Bay Ridge’s Scandinavian heritage will be front and center onOctober 29, when Leif Ericson Park becomes the stage for a ceremonyjoining the neighborhood of Bay Ridge with the Farsund Municipalityof Vest Agder in Norway as sister cities.
The event is scheduled to begin at 10 a.m. in the park near theSixth Avenue and 66th Street entrance, where the 17th of May Paradeends each year, and where a sunset maple, a Norwegian maple hybrid,will be planted in memory of the 69 people who perished in the Julyterror attacks in Oslo and Utoya, Norway.
The occasion was orchestrated by City Councilmember VincentGentile and the Scandinavian East Coast Museum (SECM), working inconjunction with the Norwegian town that has long showed itssolidarity with the county of Kings, where so many Scandinavianssettled during the earlier years of the 20th century.
How you may ask? For one thing, Vest Agder has its very ownBrooklyn Square, and holds an annual American Festival. Inaddition, townspeople plan to recreate the look of Bay Ridge of the50s and 60s in the area near Brooklyn Square.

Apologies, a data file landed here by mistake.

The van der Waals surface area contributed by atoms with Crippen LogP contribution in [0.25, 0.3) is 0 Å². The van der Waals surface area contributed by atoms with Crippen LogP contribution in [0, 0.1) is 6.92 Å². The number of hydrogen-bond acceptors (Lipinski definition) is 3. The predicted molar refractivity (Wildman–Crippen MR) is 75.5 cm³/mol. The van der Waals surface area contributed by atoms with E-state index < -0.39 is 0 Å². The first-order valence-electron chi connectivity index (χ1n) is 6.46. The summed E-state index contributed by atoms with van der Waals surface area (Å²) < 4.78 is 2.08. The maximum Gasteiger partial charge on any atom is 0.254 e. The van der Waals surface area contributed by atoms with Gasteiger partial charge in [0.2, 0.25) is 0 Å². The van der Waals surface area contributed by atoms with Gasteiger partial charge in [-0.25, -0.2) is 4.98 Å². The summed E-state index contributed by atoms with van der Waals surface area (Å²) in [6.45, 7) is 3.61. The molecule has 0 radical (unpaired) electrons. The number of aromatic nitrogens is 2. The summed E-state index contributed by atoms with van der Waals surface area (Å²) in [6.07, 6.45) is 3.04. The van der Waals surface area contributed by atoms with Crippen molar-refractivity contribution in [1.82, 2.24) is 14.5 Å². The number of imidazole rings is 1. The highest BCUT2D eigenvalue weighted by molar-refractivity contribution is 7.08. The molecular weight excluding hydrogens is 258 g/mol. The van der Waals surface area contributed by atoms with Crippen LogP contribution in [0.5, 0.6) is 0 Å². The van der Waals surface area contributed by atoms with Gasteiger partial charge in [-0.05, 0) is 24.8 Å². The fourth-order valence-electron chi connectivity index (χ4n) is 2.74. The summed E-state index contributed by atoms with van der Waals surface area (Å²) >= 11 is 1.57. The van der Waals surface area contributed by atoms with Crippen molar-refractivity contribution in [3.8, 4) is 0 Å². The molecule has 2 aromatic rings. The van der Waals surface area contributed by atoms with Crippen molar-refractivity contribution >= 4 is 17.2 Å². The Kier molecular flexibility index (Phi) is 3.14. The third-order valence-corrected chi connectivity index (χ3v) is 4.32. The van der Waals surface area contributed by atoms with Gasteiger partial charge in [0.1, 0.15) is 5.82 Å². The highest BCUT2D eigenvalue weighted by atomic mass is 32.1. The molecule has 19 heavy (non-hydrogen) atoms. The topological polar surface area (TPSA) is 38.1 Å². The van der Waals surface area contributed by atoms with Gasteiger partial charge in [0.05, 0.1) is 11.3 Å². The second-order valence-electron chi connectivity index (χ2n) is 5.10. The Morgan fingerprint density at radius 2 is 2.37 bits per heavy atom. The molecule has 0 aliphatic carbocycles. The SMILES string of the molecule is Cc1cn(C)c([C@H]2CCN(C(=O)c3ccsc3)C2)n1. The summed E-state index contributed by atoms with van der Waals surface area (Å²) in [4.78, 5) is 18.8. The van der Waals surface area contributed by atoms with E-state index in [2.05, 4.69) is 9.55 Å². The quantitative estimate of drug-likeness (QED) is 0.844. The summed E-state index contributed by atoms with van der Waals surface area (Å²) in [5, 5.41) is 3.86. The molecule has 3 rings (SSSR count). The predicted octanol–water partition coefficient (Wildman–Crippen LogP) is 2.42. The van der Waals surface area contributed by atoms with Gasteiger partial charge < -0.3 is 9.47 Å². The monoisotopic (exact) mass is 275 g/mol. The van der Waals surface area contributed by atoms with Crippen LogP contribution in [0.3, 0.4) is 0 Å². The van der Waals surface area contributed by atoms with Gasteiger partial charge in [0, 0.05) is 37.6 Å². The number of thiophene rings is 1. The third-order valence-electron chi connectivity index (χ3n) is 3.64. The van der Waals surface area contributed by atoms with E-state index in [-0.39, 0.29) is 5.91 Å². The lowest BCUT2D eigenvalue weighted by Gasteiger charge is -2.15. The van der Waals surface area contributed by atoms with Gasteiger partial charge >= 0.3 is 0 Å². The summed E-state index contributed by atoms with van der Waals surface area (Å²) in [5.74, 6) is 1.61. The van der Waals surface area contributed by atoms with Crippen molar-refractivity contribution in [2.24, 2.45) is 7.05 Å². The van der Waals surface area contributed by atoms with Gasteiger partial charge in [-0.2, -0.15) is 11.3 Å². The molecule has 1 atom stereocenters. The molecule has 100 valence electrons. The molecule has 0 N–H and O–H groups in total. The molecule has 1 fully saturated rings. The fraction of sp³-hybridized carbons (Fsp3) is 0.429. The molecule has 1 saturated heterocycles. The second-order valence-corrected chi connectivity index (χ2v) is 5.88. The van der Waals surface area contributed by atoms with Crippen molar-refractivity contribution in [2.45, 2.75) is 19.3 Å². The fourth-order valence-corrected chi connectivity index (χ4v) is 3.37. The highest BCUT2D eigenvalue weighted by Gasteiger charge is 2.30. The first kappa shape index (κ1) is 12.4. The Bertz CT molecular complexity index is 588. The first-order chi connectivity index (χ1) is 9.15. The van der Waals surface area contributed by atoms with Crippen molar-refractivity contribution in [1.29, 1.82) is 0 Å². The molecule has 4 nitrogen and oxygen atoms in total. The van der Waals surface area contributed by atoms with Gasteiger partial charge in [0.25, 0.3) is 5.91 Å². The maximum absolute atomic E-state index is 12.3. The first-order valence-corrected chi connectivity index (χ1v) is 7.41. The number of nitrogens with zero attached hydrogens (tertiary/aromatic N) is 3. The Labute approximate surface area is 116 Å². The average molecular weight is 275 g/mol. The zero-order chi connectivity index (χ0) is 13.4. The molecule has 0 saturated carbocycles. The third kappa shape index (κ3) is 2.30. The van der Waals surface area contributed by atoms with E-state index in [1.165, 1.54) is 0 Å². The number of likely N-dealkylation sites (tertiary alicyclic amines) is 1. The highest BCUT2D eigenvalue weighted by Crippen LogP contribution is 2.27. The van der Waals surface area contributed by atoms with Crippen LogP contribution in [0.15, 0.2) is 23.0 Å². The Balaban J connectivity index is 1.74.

It’s a one-year agreement to preserve and enhance thehistorical connection between Bay Ridge and Norway, Gentileexplained at the October Community Board 10 meeting.
For Victoria Hofmo, an SECM founder, the event symbolizes thedeep roots of Scandinavians who settled in southwestern Brooklyn.Even though the number of Scandinavians living in the area hasdiminished, What they built is still here, she stressed.Lutheran Medical Center, the churches, the Norwegian Home,Sporting Club Gjoa. They built to last, not only physically but interms of institutions. It doesn’t matter if there’s one Norwegianleft here. What they built in Bay Ridge is their legacy.
It’s very nice to reinforce the Norwegian connection, Hofmoadded, not only at the time of the parade, but in times of griefand sorrow, as well.
The agreement, signed by representatives of the FarsundMunicipality back in June, in a gesture of friendship andgoodwill, shall endeavor to preserve and enhance the longstandinghistorical connections…through the exchange of arts, cultural andeducational programming, according to the wording of the documentthat Gentile will sign.